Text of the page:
5. My model only looks at seats in England and Wales as Scotland as things are very different due to issues around nationalism. There is no doubt a Corby-led anti-austerity Labour Party would win back many voters in Scotland, but nationalism is a strong force in Scotland, so it would be fanciful to assume all seats would be won back. I’ve assumed Labour would win 25 seats. But again you can change this if you want as the model allows.
  6. I have assumed all other votes remain the same. It is unlikely a Corbyn-led Labour Party would win many votes back from the Tories, but it could win votes from working class UKIP voters. Equally some UKIP voters may return to the Tories to stop a Corbyn-led Labour Party. Given the Tories are the main opponents for Labour assuming other votes remain the same seems reasonable for the moment.
  7. Finally, this is based on the 2015 boundaries and the Tories intend to reduce the number of seats from 650 to 600 and they will seek to get boundaries redrawn in such a way that it benefits them. So whatever the results this model shows, it will be harder for Labour if the boundaries are redrawn.

And now, on to the model. See below. Enter your values in the red boxes and the graph will change.

If you want to use it on a phone or tablet you need to double tap one of the red cells to get it to bring up the keyboard.

What are your conclusions? Mine are that if a Corbyn-led Labour Party increased turnout significantly and engaged with non voters, it is certainly plausible that Labour could be the largest party and could form a minority government, or maybe have a supply an confidence arrangement with the SNP, Greens and Plaid Cymru.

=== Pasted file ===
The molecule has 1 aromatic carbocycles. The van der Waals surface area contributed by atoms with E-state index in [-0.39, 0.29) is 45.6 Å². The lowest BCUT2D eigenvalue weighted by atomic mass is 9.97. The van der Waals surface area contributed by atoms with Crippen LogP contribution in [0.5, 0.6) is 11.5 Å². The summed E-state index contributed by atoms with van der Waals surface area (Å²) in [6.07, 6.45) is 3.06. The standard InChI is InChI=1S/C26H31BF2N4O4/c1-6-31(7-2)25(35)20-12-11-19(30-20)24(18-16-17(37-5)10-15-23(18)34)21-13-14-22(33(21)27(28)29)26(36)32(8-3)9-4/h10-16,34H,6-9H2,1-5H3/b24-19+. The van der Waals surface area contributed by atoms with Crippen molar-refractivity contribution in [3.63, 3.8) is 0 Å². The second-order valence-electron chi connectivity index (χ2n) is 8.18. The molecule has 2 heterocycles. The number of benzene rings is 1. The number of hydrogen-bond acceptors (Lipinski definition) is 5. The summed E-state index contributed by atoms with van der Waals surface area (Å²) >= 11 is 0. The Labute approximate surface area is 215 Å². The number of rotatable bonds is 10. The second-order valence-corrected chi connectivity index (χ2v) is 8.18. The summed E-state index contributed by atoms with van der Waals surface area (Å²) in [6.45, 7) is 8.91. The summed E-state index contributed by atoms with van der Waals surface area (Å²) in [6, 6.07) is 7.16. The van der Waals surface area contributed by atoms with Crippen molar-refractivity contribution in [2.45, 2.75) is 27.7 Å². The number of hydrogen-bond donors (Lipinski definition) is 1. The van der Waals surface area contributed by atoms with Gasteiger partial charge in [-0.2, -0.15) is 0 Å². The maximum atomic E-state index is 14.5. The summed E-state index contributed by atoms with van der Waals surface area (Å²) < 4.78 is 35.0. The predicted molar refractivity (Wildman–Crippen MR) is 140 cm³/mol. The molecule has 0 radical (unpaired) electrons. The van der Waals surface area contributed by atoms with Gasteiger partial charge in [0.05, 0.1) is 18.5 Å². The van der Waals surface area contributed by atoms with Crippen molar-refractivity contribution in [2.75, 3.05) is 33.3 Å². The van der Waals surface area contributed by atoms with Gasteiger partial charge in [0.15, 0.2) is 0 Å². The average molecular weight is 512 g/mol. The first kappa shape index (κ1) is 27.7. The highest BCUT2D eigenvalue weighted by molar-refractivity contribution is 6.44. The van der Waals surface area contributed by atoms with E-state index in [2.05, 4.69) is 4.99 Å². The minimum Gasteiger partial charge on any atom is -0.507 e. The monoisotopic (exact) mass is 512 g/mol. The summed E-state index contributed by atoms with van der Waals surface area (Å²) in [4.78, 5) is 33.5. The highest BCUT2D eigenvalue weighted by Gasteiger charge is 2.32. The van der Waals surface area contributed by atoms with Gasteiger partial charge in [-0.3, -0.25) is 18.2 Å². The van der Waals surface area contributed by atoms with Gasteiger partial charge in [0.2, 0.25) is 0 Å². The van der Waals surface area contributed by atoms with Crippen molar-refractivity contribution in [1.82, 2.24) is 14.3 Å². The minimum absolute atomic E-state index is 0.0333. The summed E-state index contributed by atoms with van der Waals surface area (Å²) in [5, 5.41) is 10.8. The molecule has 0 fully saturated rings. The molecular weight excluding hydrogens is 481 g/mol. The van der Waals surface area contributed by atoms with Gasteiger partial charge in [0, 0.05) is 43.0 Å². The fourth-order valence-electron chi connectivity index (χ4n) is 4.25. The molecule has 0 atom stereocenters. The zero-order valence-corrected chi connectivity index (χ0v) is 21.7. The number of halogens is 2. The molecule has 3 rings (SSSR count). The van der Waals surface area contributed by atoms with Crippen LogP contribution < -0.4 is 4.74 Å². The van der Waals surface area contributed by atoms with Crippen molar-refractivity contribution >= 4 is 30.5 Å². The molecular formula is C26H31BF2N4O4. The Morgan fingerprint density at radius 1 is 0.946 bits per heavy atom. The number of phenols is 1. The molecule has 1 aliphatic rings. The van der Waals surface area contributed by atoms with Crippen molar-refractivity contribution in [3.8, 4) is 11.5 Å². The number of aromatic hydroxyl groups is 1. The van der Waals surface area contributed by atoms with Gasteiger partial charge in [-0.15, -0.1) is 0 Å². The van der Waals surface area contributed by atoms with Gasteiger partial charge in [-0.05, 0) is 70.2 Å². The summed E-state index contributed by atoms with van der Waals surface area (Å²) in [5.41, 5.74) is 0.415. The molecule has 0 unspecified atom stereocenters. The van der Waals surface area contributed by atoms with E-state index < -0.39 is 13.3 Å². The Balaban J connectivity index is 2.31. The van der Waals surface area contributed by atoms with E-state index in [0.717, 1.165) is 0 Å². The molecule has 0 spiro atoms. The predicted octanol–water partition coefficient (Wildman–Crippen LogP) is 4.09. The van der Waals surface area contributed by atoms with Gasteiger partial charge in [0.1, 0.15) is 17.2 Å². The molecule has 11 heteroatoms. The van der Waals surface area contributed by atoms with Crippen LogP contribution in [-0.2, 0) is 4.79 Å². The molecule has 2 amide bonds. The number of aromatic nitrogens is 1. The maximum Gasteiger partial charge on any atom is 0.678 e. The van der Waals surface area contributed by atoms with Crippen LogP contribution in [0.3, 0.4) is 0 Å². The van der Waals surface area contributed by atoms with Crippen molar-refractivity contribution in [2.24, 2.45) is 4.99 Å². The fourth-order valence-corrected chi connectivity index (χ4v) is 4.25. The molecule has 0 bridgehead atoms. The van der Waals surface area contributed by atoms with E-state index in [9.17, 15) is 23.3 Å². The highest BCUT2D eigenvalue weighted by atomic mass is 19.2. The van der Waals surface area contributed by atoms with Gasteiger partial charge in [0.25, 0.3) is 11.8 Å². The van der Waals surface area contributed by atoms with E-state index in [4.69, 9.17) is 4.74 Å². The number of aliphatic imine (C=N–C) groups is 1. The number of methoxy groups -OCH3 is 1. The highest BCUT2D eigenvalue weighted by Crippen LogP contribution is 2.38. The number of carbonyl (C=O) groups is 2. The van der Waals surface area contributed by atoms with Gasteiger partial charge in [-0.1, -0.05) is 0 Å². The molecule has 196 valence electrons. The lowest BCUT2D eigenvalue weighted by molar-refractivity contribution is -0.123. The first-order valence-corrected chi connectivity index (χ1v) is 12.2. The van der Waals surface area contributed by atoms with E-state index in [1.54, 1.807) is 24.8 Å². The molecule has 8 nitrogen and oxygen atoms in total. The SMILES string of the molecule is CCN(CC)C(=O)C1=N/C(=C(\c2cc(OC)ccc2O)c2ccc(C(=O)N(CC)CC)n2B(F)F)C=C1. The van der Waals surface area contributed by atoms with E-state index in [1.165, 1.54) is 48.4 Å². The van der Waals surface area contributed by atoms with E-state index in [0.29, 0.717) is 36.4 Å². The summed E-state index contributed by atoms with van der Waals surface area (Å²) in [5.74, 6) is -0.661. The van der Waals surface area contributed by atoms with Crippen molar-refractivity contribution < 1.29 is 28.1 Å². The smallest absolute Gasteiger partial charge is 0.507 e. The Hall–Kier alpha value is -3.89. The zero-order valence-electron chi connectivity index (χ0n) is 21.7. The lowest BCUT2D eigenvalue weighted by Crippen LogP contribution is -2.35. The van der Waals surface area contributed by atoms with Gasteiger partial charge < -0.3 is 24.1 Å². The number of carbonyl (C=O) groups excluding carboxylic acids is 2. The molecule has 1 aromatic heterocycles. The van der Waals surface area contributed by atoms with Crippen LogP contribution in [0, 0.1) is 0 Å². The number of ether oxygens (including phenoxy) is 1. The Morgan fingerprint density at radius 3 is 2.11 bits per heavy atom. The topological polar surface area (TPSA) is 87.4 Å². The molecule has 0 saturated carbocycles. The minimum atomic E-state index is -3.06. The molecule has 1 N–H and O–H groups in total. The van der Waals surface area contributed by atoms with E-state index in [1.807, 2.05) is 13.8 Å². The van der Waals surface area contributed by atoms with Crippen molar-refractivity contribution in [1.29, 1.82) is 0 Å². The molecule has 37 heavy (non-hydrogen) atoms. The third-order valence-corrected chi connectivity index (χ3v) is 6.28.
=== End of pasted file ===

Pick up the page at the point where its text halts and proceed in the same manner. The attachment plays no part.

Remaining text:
So, the Tories clearly could be ousted but it is going to need a lot of effort to get those non voters out: they are called non voters for a reason. And, even if turnout can be increased by nearly 10 per cent it seems very unlikely a Labour majority government could be formed. But then again given the pounding Labour took at the last election maybe it is too much to expect a majority Labour government in 2020 whoever is the leader.

Then again the 2020 general election is more than fours years away – a lot can happen and some of the assumptions in this model may seem very wrong by then. But this is at least a start at looking at the possible impact on turnout.

Spreadsheet to calculate which Labour Leadership candidate to vote for

I was intrigued by this blog post from Benjamin Studebaker that proposed a utility theory based model to help people to choose which candidate to go for in the Labour Leadership contest. So just for fun I knocked up a little spreadsheet to do the sums, using Studebaker’s model.

This is only really of interest for those people who are trying to balance off the competing factors of electability versus each candidate’s policy offer. If you have strong views on the candidates or the issues, the model is not really for you. But if you are undecided it is worth having a look at. Before playing with the model, I’d suggest you read Studebaker’s blog post here.

All you need to do is enter your own values in the boxes with red text below and the sums will be down for you and the graph will be updated automatically.

If you want to use it on a phone or tablet you need to double tap one of the red cells to get it to bring up the keyboard.